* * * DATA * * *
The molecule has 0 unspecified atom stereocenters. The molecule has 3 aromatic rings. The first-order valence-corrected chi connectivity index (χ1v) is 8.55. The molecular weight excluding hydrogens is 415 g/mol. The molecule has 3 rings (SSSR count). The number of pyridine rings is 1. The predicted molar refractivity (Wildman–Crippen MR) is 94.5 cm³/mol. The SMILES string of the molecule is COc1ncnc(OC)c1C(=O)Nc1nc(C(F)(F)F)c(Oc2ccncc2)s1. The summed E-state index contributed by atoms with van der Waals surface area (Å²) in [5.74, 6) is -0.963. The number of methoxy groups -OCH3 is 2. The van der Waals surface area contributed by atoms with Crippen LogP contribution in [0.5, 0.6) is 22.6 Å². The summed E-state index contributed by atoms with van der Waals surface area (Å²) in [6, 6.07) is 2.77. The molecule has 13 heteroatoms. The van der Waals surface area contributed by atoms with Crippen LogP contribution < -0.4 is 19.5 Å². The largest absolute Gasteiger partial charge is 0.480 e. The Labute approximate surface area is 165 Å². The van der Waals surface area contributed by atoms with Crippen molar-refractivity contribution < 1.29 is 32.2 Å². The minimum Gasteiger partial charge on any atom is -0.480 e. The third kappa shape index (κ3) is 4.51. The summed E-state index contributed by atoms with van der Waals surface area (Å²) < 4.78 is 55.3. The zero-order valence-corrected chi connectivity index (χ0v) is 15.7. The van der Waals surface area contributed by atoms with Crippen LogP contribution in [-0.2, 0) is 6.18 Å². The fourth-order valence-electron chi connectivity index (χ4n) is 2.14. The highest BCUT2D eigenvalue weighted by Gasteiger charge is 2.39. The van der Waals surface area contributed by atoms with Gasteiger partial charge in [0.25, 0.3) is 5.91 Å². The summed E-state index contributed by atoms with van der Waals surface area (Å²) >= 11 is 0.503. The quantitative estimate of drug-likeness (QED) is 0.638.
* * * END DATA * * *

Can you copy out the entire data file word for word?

The molecule has 0 unspecified atom stereocenters. The molecule has 3 aromatic rings. The first-order valence-corrected chi connectivity index (χ1v) is 8.55. The molecular weight excluding hydrogens is 415 g/mol. The molecule has 3 rings (SSSR count). The number of pyridine rings is 1. The predicted molar refractivity (Wildman–Crippen MR) is 94.5 cm³/mol. The SMILES string of the molecule is COc1ncnc(OC)c1C(=O)Nc1nc(C(F)(F)F)c(Oc2ccncc2)s1. The summed E-state index contributed by atoms with van der Waals surface area (Å²) in [5.74, 6) is -0.963. The number of methoxy groups -OCH3 is 2. The van der Waals surface area contributed by atoms with Crippen LogP contribution in [0.5, 0.6) is 22.6 Å². The summed E-state index contributed by atoms with van der Waals surface area (Å²) in [6, 6.07) is 2.77. The molecule has 13 heteroatoms. The van der Waals surface area contributed by atoms with Crippen LogP contribution < -0.4 is 19.5 Å². The largest absolute Gasteiger partial charge is 0.480 e. The Labute approximate surface area is 165 Å². The van der Waals surface area contributed by atoms with Crippen molar-refractivity contribution < 1.29 is 32.2 Å². The minimum Gasteiger partial charge on any atom is -0.480 e. The third kappa shape index (κ3) is 4.51. The summed E-state index contributed by atoms with van der Waals surface area (Å²) < 4.78 is 55.3. The zero-order valence-corrected chi connectivity index (χ0v) is 15.7. The van der Waals surface area contributed by atoms with Crippen LogP contribution in [-0.2, 0) is 6.18 Å². The fourth-order valence-electron chi connectivity index (χ4n) is 2.14. The highest BCUT2D eigenvalue weighted by Gasteiger charge is 2.39. The van der Waals surface area contributed by atoms with Gasteiger partial charge in [0.25, 0.3) is 5.91 Å². The summed E-state index contributed by atoms with van der Waals surface area (Å²) >= 11 is 0.503. The quantitative estimate of drug-likeness (QED) is 0.638.